Assessing US Player Development – Creating A Uniquely American System


Critical to America’s growth as a soccer power is improving player development. While other countries with a long footballing pedigree have massive and sophisticated development systems ingrained into their national cultures, the US is essentially building a system without much of a foundation. As the youth soccer revolution has exploded, it has also exposed some flaws and revealed a void in the later stages of player development. Youth players were dropping off once they got to middle school and high school, choosing other sports instead. Many players from poorer families were gradually losing access to the game, unable to continue playing at a high level, as traveling teams simply cost too much. And the national academy set up at Bradenton, while attracting and developing talented players, simply lacked the breadth to really make a massive structural impact.

However, considerable progress has occurred over the last decade. While there are those that disagree, I tend to think things are largely going in the right direction. But this is not a call for complacency. If the US is going to get to that next level as a soccer power, considerable action will have to be taken to develop and reform US player development.

So what needs to be done? In my view there is no silver bullet to solve the challenges confronting US player development. There is no one-size fits all system or solution that can simply be applied from on high. We are simply too large a country geographically, too diverse, and too socio-economically disparate. Instead it is about creating a layered system that will both prevent players from falling through the cracks and will give young players reasonable options in deciding their future. This means that for the US player development to start humming we will need all levels – professional (MLS, NASL?/USL), educational (NCAA, high school), and federation (USSF youth teams, Bradenton).

Professionally, MLS will have to develop its academies and reserve system and lower division professional soccer will need to serve more as a feeder system as lower divisions in Europe do. At the educational level, NCAA will need to be pushed to reform its format and High School soccer will need to grow in quality. And in terms of the federation, USSF development programs at the youth level will have to expand, as well as invest in the national academy at Bradenton.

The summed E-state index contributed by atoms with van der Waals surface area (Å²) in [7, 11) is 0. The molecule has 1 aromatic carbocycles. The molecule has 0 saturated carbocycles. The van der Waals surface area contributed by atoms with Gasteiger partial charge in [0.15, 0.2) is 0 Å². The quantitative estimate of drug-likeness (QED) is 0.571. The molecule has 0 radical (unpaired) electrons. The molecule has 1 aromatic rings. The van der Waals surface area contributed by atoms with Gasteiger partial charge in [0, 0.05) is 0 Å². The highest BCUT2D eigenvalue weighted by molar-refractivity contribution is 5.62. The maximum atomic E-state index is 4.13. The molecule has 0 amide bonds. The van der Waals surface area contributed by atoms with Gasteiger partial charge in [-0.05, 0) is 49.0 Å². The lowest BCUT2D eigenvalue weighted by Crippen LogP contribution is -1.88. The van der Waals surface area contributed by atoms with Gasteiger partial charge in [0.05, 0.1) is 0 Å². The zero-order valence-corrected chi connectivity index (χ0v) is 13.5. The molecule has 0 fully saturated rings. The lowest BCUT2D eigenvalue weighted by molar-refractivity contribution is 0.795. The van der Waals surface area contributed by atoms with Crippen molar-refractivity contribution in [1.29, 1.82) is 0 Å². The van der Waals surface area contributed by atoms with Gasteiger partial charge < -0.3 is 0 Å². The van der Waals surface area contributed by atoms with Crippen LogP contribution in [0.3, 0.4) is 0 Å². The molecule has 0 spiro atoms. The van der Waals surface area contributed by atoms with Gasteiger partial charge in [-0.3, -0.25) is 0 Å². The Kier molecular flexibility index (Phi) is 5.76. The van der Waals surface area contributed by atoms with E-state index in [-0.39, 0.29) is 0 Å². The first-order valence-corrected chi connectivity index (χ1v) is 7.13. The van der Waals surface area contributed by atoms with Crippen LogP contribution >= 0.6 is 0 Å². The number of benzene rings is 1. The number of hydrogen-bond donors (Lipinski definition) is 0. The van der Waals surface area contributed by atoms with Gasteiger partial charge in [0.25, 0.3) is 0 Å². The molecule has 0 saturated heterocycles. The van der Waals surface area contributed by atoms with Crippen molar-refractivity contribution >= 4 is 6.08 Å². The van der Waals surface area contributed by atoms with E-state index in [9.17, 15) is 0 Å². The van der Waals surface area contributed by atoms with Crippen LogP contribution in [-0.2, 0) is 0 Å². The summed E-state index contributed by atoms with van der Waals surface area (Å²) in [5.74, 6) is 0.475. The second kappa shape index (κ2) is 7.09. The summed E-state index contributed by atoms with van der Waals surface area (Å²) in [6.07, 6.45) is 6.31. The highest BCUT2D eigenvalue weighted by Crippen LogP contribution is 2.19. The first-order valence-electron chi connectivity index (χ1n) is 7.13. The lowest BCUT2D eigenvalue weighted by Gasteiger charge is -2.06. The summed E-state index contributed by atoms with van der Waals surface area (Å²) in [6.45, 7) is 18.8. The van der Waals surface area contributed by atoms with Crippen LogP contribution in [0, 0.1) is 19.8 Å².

I think in the end, America’s development system will be uniquely American. While some aspects should be borrowed from abroad (such as Bradenton), the development system that comes out of this layered approach is one that is distinct and that blends some of what we see in baseball and basketball. Major League Baseball perhaps provides the best model, as it has a mixed approach in which colleges and the draft play a large and important role in player development, but are also bolstered by a massive system of minor league baseball that enables kids to go into straight out of high school. In terms of basketball, the AAU system at the high school level allows kids to play in the offseason and serves as an important vehicle in player development, along with high school basketball. Both these systems are uniquely American and there is no reason why soccer cannot follow this model.

This will be the fist in a series of posts on US player development. Many other bloggers and writers have done similar series (here, here, and here) and we encourage you to read them as well. This series will seek to build off this work and AF’s view over what’s working, what isn’t and what needs to be done.

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3 Responses

  1. […] I also think the quality of play will gradually improve as teams invest in youth development and US talent in general expands and improves. Additionally, the league will lure some solid European players that are in the middle […]

  2. […] I also think the quality of play will gradually improve as teams invest in youth development and US talent in general expands and improves. Additionally, the league will lure some solid European players that are in the middle […]

  3. I agree. I don’t know whether it’s bad manners or just that young bloggers don’t understand the nature of the conversation.

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